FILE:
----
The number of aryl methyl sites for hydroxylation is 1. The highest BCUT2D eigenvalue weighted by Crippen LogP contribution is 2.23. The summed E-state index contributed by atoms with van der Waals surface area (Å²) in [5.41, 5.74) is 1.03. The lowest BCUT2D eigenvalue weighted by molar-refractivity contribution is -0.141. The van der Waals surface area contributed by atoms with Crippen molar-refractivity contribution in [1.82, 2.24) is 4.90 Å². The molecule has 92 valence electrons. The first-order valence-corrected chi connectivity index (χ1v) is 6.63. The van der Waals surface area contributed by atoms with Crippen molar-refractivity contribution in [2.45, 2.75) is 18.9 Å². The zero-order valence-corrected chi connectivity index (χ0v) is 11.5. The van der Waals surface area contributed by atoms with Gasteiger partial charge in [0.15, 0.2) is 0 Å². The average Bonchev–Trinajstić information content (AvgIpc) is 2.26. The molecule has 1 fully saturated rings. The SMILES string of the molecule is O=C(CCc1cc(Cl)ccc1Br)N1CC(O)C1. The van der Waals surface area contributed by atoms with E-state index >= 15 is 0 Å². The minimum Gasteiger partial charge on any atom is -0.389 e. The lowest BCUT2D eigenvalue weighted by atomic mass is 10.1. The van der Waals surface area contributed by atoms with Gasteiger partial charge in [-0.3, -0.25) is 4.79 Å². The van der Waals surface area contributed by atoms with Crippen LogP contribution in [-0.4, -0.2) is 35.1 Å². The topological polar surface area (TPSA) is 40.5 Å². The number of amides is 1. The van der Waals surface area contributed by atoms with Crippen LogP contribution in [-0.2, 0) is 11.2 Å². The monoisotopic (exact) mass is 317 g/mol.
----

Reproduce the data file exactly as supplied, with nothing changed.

The number of aryl methyl sites for hydroxylation is 1. The highest BCUT2D eigenvalue weighted by Crippen LogP contribution is 2.23. The summed E-state index contributed by atoms with van der Waals surface area (Å²) in [5.41, 5.74) is 1.03. The lowest BCUT2D eigenvalue weighted by molar-refractivity contribution is -0.141. The van der Waals surface area contributed by atoms with Crippen molar-refractivity contribution in [1.82, 2.24) is 4.90 Å². The molecule has 92 valence electrons. The first-order valence-corrected chi connectivity index (χ1v) is 6.63. The van der Waals surface area contributed by atoms with Crippen molar-refractivity contribution in [2.45, 2.75) is 18.9 Å². The zero-order valence-corrected chi connectivity index (χ0v) is 11.5. The van der Waals surface area contributed by atoms with Gasteiger partial charge in [0.15, 0.2) is 0 Å². The average Bonchev–Trinajstić information content (AvgIpc) is 2.26. The molecule has 1 fully saturated rings. The SMILES string of the molecule is O=C(CCc1cc(Cl)ccc1Br)N1CC(O)C1. The van der Waals surface area contributed by atoms with E-state index >= 15 is 0 Å². The minimum Gasteiger partial charge on any atom is -0.389 e. The lowest BCUT2D eigenvalue weighted by atomic mass is 10.1. The van der Waals surface area contributed by atoms with Gasteiger partial charge in [-0.3, -0.25) is 4.79 Å². The van der Waals surface area contributed by atoms with Crippen LogP contribution in [-0.4, -0.2) is 35.1 Å². The topological polar surface area (TPSA) is 40.5 Å². The number of amides is 1. The van der Waals surface area contributed by atoms with Crippen LogP contribution in [-0.2, 0) is 11.2 Å². The monoisotopic (exact) mass is 317 g/mol.